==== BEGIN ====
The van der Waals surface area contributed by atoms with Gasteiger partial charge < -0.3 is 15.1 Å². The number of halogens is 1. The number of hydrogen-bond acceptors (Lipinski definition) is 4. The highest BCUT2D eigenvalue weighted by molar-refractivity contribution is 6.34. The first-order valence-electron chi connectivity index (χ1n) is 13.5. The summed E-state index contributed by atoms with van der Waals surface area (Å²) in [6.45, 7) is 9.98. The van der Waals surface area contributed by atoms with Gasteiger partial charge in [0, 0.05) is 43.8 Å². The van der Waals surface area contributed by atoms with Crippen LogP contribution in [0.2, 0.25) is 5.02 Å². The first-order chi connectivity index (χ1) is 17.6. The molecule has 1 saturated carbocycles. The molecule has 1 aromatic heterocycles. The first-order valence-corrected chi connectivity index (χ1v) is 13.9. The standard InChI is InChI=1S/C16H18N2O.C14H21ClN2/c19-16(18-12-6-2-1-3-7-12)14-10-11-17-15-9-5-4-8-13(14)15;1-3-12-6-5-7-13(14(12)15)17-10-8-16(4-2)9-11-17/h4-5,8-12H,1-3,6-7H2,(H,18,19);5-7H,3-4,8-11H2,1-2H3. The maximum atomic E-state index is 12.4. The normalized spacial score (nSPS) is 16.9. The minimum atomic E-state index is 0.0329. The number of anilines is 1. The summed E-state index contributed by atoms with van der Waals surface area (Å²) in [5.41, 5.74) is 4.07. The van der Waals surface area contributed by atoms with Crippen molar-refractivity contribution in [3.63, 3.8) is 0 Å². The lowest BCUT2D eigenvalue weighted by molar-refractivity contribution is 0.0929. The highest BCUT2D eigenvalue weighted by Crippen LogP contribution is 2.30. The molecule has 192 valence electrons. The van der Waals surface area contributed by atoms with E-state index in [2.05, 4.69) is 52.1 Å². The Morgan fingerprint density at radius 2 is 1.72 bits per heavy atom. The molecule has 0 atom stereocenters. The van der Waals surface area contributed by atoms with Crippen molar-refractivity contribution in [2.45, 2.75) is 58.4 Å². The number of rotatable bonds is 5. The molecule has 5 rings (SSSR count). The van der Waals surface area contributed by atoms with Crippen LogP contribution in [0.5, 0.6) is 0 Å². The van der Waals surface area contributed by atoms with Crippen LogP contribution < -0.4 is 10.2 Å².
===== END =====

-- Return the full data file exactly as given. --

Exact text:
The van der Waals surface area contributed by atoms with Gasteiger partial charge < -0.3 is 15.1 Å². The number of halogens is 1. The number of hydrogen-bond acceptors (Lipinski definition) is 4. The highest BCUT2D eigenvalue weighted by molar-refractivity contribution is 6.34. The first-order valence-electron chi connectivity index (χ1n) is 13.5. The summed E-state index contributed by atoms with van der Waals surface area (Å²) in [6.45, 7) is 9.98. The van der Waals surface area contributed by atoms with Gasteiger partial charge in [0, 0.05) is 43.8 Å². The van der Waals surface area contributed by atoms with Crippen LogP contribution in [0.2, 0.25) is 5.02 Å². The first-order chi connectivity index (χ1) is 17.6. The molecule has 1 saturated carbocycles. The molecule has 1 aromatic heterocycles. The first-order valence-corrected chi connectivity index (χ1v) is 13.9. The standard InChI is InChI=1S/C16H18N2O.C14H21ClN2/c19-16(18-12-6-2-1-3-7-12)14-10-11-17-15-9-5-4-8-13(14)15;1-3-12-6-5-7-13(14(12)15)17-10-8-16(4-2)9-11-17/h4-5,8-12H,1-3,6-7H2,(H,18,19);5-7H,3-4,8-11H2,1-2H3. The maximum atomic E-state index is 12.4. The normalized spacial score (nSPS) is 16.9. The minimum atomic E-state index is 0.0329. The number of anilines is 1. The summed E-state index contributed by atoms with van der Waals surface area (Å²) in [5.41, 5.74) is 4.07. The van der Waals surface area contributed by atoms with Crippen molar-refractivity contribution in [3.63, 3.8) is 0 Å². The lowest BCUT2D eigenvalue weighted by molar-refractivity contribution is 0.0929. The highest BCUT2D eigenvalue weighted by Crippen LogP contribution is 2.30. The molecule has 192 valence electrons. The van der Waals surface area contributed by atoms with E-state index in [2.05, 4.69) is 52.1 Å². The Morgan fingerprint density at radius 2 is 1.72 bits per heavy atom. The molecule has 0 atom stereocenters. The van der Waals surface area contributed by atoms with Crippen molar-refractivity contribution in [2.45, 2.75) is 58.4 Å². The number of rotatable bonds is 5. The molecule has 5 rings (SSSR count). The van der Waals surface area contributed by atoms with Crippen LogP contribution in [0.5, 0.6) is 0 Å². The van der Waals surface area contributed by atoms with Crippen LogP contribution < -0.4 is 10.2 Å².